The fountain is at ground level with water sprays. During the warm months the fountain will operate and during the summer heat, the fountain will provide relief for park attendees, as they run through the water sprays. Year round park goers can enjoy the colored, patterned concrete.

To the north of the fountain area is an urban beach feature, a unique checkerboard patterned concrete beach that is at a level closer to the river. This area will also be closed during flooding and is designed for future development.

The western part of the park features the Triangle Lawn, two children's playground areas, two public art sculptures, and an observation shelter. Triangle Lawn is surrounded by trees and a lighted concrete walking path. To the northwest of the lawn are the playgrounds.

The park will feature digital playgrounds, the latest in playground equipment and the first installation in the Midwest. These playgrounds use technology to combine the excitement of digital gaming and the outdoor playground to get kids back outside and playing. The new playgrounds do not come with instructions; kids are encouraged to explore the system and discover all of its innovative features on their own or with their friends. The games and display are designed to be intuitive for the user, regardless of age. For example, in one playground feature called Space, teams compete to beat the clock in four dynamic games by hitting the LED flashing game nodes as fast as they can.

Walk up a few steps from the lawn to the north, through limestone boulders, to the observation shelter. This 20' x 30' shelter provides some of the best views of the river, and will be a fabulous location to watch the eagles, pelicans, and other wildlife. The Upper Shelter is equipped with picnic tables. To the northeast of the shelter, embedded in the concrete, is a compass that will assist out-of-town visitors who may not know the Mississippi River runs east to west in the Quad Cities.

Two public art sculptures are located in the western portion of the park. Journey II by Gary Lee Price, is a bronze sculpture of geese donated by the Thoms Family; this sculpture is located north of the playground. A sculpture to honor Lloyd Schoeneman will be placed at the southwest entry to the park; created by Stuart Morris this 22' sculpture is constructed of concrete, COR-TEN steel, and copper, and was created to honor the former Director of Public Art for Quad City Arts.

The western-most portion of the park has a shared-use parking lot. During weekday business hours, the parking lot will be used by Modern Woodmen of America. During weeknights, weekends, and holidays, the lot will be available for public use. The Great River Trail bike path will run along the southern edge of the park.

Honoring Mark Schwiebert

Mark Schwiebert served as mayor of Rock Island for twenty years. During his tenure, Mr. Schwiebert provided vision and leadership for the creation of this new riverfront park. Naming Schwiebert Riverfront Park recognizes Mr. Schwiebert's tireless efforts to guide the City of Rock Island in the decisions of what should be built on the riverfront, what it should look like, who it should serve, and how it will play a critical role in connecting The District to the Mississippi River. Naming this park for Mark Schwiebert is a fitting tribute for the countless hours he spent on this effort.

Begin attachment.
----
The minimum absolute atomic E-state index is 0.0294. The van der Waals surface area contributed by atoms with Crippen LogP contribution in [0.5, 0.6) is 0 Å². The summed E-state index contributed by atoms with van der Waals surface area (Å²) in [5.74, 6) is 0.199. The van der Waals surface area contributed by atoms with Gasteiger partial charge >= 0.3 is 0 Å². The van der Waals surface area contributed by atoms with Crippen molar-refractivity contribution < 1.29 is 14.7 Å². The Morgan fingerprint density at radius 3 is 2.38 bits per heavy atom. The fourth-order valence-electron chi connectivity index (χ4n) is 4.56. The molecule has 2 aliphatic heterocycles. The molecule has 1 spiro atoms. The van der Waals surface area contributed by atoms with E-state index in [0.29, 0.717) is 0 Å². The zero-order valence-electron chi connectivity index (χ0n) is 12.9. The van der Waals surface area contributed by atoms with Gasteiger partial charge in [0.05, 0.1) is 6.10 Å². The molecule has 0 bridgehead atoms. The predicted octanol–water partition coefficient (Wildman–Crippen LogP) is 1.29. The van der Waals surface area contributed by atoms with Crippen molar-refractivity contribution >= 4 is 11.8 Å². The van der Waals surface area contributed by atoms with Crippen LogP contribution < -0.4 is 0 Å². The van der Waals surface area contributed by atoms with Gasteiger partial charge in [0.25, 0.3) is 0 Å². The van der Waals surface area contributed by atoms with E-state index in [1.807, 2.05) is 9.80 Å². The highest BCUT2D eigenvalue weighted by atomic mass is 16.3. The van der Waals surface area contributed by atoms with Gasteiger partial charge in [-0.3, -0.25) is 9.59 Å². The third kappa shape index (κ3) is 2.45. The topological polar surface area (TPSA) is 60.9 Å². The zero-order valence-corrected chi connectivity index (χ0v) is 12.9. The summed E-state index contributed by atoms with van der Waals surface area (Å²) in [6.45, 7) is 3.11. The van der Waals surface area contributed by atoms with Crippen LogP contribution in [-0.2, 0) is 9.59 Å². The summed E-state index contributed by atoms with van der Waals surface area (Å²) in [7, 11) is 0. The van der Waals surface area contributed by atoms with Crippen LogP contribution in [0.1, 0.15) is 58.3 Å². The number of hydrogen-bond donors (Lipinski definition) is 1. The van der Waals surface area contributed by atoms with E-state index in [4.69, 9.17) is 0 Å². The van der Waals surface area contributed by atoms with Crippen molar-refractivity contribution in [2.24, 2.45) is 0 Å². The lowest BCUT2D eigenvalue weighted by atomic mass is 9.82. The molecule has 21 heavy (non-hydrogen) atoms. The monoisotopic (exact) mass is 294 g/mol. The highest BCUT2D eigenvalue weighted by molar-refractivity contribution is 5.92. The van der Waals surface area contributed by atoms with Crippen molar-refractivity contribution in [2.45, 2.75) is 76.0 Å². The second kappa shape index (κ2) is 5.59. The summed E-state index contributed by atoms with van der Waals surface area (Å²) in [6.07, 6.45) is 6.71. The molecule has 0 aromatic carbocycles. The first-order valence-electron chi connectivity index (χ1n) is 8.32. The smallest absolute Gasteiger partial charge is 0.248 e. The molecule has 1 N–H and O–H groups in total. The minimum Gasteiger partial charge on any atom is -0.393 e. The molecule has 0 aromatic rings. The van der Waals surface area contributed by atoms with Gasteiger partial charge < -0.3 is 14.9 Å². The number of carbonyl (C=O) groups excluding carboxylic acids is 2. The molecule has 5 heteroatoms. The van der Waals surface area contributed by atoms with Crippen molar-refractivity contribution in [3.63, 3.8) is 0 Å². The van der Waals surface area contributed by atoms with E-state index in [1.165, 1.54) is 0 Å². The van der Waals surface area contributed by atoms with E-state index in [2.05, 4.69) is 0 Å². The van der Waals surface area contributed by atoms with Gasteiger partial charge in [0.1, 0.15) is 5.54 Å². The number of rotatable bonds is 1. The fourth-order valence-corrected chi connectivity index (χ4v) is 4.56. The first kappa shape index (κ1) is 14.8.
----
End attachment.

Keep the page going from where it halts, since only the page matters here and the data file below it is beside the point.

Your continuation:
In 1996, the National Guard vacated the Armory for a new facility, and the City of Rock Island purchased the property in 1997. After much public debate, the City determined the highest and best use of the riverfront site was to demolish the Armory. After an impassioned, eloquent, and compelling presentation in March 2007 by then-Mayor Schwiebert, the Illinois Historic Preservation Agency approved release of a covenant on the property that allowed the City to decide whether partial or complete demolition of the Armory was appropriate. IHPA granted this permission on May 10, 2007. Demolition of the Armory started on April 9, 2009.

Flood Protection

The north façade of the Armory was part of the City's flood protection system. Due to the Armory's demolition, the City designed and installed a demountable flood protection wall to replace the existing structure. This new system will only be installed when directed to do so by the Corps of Engineers. It will provide an unencumbered view of the Mississippi River for the majority of the year. One of the features of the park design extends the normal height of the flood wall providing an additional 3' of flood protection without the demountable flood wall.

RiverVision Project

The Cities of Rock Island and Davenport, together with corporate and community groups, completed a bi-state public planning process in 2003 that resulted in the RiverVision Plan being unanimously adopted by both cities in 2004. This bi-state plan, the only one of its kind in the nation, was the basis for the U.S. Conference of Mayors awarding First Place honors to Davenport and Rock Island in the 2007 City Livability Awards, calling RiverVision "a far-reaching and broadly participatory waterfront plan that provides a coordinated framework for channeling development and configuring urban public open space to improve the quality of living in Davenport and Rock Island."

Creating a Riverfront Park

An important element of the RiverVision Plan in Rock Island was development of a public park on the Mississippi Riverfront. This one-fifth of a mile long park is adjacent to downtown. Much of the area was formerly used to support Jumer's Casino Rock Island riverboat gaming operation, which has now relocated to the City's southwest area, at the interchange of IL-92 and I-280.